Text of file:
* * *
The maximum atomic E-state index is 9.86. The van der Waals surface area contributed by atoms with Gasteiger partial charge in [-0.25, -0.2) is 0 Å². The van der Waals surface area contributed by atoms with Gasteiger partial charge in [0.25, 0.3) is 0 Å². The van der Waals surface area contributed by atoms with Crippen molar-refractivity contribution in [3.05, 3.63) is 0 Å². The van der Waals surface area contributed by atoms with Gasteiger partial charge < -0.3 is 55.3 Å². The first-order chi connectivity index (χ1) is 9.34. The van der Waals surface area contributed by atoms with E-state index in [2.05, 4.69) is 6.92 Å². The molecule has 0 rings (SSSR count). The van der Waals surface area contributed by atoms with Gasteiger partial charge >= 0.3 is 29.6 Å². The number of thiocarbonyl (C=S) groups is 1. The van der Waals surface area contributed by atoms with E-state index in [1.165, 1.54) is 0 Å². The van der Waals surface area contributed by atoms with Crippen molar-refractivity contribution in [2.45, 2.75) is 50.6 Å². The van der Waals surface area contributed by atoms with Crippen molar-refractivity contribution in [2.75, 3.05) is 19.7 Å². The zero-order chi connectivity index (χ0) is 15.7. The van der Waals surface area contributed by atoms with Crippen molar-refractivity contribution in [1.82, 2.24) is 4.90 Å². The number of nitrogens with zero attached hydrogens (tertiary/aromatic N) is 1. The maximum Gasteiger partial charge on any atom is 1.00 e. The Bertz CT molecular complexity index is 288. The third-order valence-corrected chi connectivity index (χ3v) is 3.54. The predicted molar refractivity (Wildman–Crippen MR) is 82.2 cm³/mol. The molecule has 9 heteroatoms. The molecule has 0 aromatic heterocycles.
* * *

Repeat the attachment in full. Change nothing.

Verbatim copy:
The maximum atomic E-state index is 9.86. The van der Waals surface area contributed by atoms with Gasteiger partial charge in [-0.25, -0.2) is 0 Å². The van der Waals surface area contributed by atoms with Gasteiger partial charge in [0.25, 0.3) is 0 Å². The van der Waals surface area contributed by atoms with Crippen molar-refractivity contribution in [3.05, 3.63) is 0 Å². The van der Waals surface area contributed by atoms with Gasteiger partial charge < -0.3 is 55.3 Å². The first-order chi connectivity index (χ1) is 9.34. The van der Waals surface area contributed by atoms with E-state index in [2.05, 4.69) is 6.92 Å². The molecule has 0 rings (SSSR count). The van der Waals surface area contributed by atoms with Gasteiger partial charge >= 0.3 is 29.6 Å². The number of thiocarbonyl (C=S) groups is 1. The van der Waals surface area contributed by atoms with E-state index in [1.165, 1.54) is 0 Å². The van der Waals surface area contributed by atoms with Crippen molar-refractivity contribution in [2.45, 2.75) is 50.6 Å². The van der Waals surface area contributed by atoms with Crippen molar-refractivity contribution in [2.75, 3.05) is 19.7 Å². The zero-order chi connectivity index (χ0) is 15.7. The van der Waals surface area contributed by atoms with Crippen molar-refractivity contribution in [1.82, 2.24) is 4.90 Å². The number of nitrogens with zero attached hydrogens (tertiary/aromatic N) is 1. The maximum Gasteiger partial charge on any atom is 1.00 e. The Bertz CT molecular complexity index is 288. The third-order valence-corrected chi connectivity index (χ3v) is 3.54. The predicted molar refractivity (Wildman–Crippen MR) is 82.2 cm³/mol. The molecule has 9 heteroatoms. The molecule has 0 aromatic heterocycles.